(4) Police certificates. A police certificate is a certification by the police or other appropriate authorities stating what, if anything, their records show concerning the alien. An applicant for a nonimmigrant visa is required to present a police certificate if the consular officer has reason to believe that a police or criminal record exists, except that no police certificate is required in the case of an alien who is within a class of nonimmigrants classifiable under visa symbols A-1, A-2, C-3, G-1 through G-4, NATO-1 through NATO-4 or NATO-6.
(b) Fingerprinting. Every applicant for a nonimmigrant visa must furnish fingerprints, as required by the consular officer.
§ 41.106 Processing. Consular officers must ensure that the Form DS-160 or, alternatively, Form DS-156 is properly and promptly processed in accordance with the applicable regulations and instructions.
§ 41.107 Visa fees.
(a) Fees based on reciprocity. The fees for the issuance of visas, including official visas, to nonimmigrant nationals or stateless residents of each foreign country shall be collected in the amounts prescribed by the Secretary of State unless, on the basis of reciprocity, no fee is chargeable. If practicable, fees will correspond to the total amount of all visa, entry, residence, or other similar fees, taxes or charges assessed or levied against nationals of the United States by the foreign countries of which such nonimmigrants are nationals or stateless residents.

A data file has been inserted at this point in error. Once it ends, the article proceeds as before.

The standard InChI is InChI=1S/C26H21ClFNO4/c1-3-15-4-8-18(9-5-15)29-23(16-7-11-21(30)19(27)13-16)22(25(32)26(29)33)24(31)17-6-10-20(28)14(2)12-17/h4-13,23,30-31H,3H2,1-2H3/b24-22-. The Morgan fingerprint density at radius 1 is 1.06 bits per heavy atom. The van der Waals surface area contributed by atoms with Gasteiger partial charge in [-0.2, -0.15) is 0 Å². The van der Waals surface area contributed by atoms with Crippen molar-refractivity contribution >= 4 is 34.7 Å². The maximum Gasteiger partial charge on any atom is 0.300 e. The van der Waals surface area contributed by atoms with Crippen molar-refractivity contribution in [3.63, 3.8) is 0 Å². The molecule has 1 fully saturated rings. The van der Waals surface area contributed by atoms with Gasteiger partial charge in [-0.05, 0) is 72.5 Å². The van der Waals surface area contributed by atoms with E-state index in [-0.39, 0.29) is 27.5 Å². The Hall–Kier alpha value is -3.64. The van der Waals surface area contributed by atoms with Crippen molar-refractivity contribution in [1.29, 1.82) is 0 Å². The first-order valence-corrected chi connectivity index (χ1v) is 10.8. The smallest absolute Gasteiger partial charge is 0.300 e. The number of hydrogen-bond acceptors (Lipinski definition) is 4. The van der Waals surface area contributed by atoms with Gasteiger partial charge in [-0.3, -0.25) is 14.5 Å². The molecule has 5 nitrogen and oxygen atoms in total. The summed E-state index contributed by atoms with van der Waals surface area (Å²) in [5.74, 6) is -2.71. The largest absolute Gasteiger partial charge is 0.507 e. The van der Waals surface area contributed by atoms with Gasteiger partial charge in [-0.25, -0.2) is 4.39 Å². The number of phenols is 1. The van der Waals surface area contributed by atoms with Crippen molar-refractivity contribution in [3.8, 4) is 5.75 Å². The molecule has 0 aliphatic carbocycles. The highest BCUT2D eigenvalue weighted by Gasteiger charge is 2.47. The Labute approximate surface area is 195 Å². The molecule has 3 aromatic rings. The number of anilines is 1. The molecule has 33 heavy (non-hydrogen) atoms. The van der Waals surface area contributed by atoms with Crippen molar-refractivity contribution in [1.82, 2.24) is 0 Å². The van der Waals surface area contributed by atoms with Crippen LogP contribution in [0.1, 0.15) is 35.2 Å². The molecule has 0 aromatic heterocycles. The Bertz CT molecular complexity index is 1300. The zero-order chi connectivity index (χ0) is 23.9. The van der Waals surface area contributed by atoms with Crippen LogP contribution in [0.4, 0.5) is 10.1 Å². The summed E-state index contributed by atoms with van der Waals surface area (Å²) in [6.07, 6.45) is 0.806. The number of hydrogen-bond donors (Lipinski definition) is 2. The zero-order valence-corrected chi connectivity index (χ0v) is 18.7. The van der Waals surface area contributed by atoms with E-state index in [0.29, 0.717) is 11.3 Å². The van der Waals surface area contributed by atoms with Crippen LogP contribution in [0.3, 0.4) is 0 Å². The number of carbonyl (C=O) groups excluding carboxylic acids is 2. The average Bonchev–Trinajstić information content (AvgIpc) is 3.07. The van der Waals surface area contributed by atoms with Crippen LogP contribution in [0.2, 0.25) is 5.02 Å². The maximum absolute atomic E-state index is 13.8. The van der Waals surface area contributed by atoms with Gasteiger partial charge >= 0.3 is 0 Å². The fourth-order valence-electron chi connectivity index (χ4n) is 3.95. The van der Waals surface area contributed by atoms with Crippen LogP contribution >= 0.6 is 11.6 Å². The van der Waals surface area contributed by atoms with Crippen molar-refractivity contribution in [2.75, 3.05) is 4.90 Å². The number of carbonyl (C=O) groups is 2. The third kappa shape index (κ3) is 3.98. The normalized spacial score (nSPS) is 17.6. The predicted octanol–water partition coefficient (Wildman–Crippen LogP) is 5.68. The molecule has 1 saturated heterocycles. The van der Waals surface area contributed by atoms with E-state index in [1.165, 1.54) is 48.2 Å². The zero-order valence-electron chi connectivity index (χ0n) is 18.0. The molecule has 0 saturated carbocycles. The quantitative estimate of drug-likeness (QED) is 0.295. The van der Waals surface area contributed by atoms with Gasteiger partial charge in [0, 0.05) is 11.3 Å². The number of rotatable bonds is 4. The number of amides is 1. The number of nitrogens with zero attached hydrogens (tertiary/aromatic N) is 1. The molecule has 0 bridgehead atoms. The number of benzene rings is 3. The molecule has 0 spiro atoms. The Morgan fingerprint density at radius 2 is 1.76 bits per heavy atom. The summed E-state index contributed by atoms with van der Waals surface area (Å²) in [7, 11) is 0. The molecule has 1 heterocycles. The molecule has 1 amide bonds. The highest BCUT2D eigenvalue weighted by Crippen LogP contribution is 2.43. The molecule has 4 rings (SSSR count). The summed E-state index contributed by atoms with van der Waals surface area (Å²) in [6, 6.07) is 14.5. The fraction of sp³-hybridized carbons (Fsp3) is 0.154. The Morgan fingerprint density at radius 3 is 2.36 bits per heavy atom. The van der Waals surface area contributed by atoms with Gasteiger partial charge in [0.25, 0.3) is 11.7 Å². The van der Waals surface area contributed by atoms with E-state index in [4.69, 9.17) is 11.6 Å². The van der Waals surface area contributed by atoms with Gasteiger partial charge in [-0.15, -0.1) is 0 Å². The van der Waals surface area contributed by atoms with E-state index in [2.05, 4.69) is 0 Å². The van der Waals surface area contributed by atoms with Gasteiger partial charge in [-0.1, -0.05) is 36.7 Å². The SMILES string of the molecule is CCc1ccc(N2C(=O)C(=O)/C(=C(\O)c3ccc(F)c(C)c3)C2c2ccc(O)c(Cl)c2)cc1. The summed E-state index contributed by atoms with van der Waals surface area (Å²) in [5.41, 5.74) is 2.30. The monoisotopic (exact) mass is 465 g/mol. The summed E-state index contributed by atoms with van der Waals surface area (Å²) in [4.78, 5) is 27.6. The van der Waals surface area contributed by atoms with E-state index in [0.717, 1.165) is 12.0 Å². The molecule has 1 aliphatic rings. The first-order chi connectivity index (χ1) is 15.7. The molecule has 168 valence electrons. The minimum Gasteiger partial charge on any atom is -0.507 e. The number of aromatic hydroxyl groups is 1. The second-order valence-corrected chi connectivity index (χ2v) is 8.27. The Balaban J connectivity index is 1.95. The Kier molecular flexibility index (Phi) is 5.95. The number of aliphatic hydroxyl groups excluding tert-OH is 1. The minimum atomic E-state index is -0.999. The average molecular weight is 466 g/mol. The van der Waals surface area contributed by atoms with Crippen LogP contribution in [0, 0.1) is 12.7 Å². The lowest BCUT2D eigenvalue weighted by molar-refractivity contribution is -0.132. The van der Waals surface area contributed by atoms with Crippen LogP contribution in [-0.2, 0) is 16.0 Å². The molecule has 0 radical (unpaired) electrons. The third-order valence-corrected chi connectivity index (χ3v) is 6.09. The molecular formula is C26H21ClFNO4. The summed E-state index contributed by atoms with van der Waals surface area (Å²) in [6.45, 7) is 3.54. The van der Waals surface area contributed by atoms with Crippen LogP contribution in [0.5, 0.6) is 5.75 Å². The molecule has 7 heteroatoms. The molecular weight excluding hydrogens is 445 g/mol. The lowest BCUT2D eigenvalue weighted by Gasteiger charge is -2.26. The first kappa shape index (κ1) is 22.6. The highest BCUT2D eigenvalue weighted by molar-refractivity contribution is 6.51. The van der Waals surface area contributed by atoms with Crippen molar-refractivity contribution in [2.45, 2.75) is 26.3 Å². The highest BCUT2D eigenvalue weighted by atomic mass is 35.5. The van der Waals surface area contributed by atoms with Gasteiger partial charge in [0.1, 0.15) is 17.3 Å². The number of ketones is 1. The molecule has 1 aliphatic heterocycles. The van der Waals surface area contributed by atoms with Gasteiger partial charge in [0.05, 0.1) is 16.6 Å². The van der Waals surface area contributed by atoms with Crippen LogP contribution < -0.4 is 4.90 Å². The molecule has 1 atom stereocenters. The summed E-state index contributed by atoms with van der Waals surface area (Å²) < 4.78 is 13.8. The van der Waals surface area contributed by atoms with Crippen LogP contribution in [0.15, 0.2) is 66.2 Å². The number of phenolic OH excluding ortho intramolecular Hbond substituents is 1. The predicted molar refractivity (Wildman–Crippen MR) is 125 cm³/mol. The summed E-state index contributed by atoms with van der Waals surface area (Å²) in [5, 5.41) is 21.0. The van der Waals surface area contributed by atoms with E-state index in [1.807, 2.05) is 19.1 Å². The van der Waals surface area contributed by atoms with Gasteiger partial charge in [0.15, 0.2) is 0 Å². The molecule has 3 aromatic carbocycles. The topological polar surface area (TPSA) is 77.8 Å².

(b) Fees when more than one alien included in visa. A single nonimmigrant visa may be issued to include all eligible family members if the spouse and unmarried minor children of a principal alien are included in one passport. Each alien must execute a separate application. The name of each family member shall be inserted in the space provided in the visa stamp. The visa fee to be collected shall equal the total of the fees prescribed by the Secretary of State for each alien included in the visa, unless upon a basis of reciprocity a lesser fee is chargeable.
(c) Certain aliens exempted from fees.
(1) Upon a basis of reciprocity, or as provided in section 13(a) of the Headquarters Agreement with the United Nations (61 Stat. 716; 22 U.S.C. 287, Note), no fee shall be collected for the application for or issuance of a nonimmigrant visa to an alien who is within a class of nonimmigrants classifiable under the visa symbols A, G, C-2, C-3, or NATO, or B-1 issued for participation in an official observer mission to the United Nations, or who is issued a diplomatic visa as defined in §41.26.